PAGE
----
COVID-19 - UPDATED*
Your safety and health is of the upmost importance to us which is why we have taken every precaution to minimise the risk of infection and help keep you safe.
An overview the changes we have made:
All patients will have been screened via a risk assessment and clinical judgment made as to whether we are able to treat you at this time.
We are asking all of our patients to arrive promptly at their appointment time as we will be allocating half an hour in between patients to thoroughly sanitise and disinfect the clinic.
On arrival every patient will be asked to sanitise their hands and will be provided with a disposable surgical mask to wear throughout the appointment.
Your Osteopath will be wearing disposable gloves and an apron which will be changed between patients as well as a surgical mask and visor for my own protection.
The treatment room will be aired in between appointments.
All surfaces will be disinfected after every patient has left the clinic room and before the next patient enters the room - this includes door handles, the sanitising pump and any other surfaces you could have come in to contact with in the clinic.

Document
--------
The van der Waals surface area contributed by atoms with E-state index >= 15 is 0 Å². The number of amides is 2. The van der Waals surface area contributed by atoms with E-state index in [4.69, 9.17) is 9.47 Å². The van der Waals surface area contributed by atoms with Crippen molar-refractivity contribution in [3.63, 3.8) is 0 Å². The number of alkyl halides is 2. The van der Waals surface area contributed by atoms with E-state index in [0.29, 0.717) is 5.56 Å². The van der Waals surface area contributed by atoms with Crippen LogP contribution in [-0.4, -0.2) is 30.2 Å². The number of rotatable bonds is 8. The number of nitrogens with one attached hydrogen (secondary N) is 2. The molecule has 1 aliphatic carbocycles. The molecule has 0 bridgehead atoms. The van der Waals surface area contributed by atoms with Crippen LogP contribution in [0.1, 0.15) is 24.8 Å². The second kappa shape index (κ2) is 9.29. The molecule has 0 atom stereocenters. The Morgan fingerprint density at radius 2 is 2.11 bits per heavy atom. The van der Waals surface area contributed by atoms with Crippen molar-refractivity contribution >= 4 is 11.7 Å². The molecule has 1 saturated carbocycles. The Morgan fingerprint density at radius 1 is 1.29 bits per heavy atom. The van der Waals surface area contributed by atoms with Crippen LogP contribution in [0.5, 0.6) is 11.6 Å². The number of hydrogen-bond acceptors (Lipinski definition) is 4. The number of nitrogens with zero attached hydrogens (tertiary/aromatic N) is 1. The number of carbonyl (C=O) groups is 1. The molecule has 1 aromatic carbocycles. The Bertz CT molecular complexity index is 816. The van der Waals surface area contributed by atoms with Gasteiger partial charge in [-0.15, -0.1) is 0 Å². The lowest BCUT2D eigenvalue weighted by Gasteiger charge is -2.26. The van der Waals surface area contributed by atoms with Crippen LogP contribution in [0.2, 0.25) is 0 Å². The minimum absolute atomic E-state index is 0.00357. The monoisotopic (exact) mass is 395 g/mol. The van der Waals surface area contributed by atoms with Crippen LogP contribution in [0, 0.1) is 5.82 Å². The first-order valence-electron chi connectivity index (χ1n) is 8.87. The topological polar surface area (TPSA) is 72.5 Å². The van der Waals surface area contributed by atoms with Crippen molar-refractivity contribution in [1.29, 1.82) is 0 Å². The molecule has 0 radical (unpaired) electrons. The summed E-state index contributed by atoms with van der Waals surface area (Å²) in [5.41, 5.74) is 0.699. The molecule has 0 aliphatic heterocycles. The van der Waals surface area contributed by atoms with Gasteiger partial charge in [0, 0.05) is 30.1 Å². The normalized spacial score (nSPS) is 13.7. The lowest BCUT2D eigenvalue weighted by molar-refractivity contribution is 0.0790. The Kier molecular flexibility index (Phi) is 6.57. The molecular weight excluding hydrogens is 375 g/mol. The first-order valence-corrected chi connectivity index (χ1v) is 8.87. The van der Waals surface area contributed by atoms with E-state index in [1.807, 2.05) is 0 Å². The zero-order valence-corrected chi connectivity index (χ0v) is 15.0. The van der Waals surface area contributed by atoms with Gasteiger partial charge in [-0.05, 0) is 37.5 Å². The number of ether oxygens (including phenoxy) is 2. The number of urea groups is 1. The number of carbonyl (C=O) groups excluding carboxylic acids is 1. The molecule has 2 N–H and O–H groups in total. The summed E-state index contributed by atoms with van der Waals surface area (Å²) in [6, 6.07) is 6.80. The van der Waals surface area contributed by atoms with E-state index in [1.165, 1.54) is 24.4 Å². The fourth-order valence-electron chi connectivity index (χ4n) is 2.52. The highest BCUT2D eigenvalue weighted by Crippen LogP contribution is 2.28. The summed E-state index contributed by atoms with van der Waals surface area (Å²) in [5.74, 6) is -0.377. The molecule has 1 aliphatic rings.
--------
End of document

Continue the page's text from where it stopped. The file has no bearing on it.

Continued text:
We have swapped our treatment couch covers and pillow cases for plastic ones which means that they too can be sanitised between patients.
What can I expect on my first visit to an Osteopath?
At the first consultation, the Osteopath will compile a full case history of your symptoms, as well as asking for information
about your lifestyle and diet. The Osteopath may also observe you making some simple movements to help them make a diagnosis.
You will usually be asked to remove some clothing near the area of the body to be examined.
Osteopaths are trained to examine areas of the body using a highly-developed sense of touch, known as palpation, to determine conditions and identify the body's points of weakness or excessive strain. Osteopathy is a 'package' of care that includes skilled mobilising and manipulative techniques, reinforced by guidance on diet and exercise.
The Osteopath will discuss with you the most appropriate treatment plan, estimating the likely number of sessions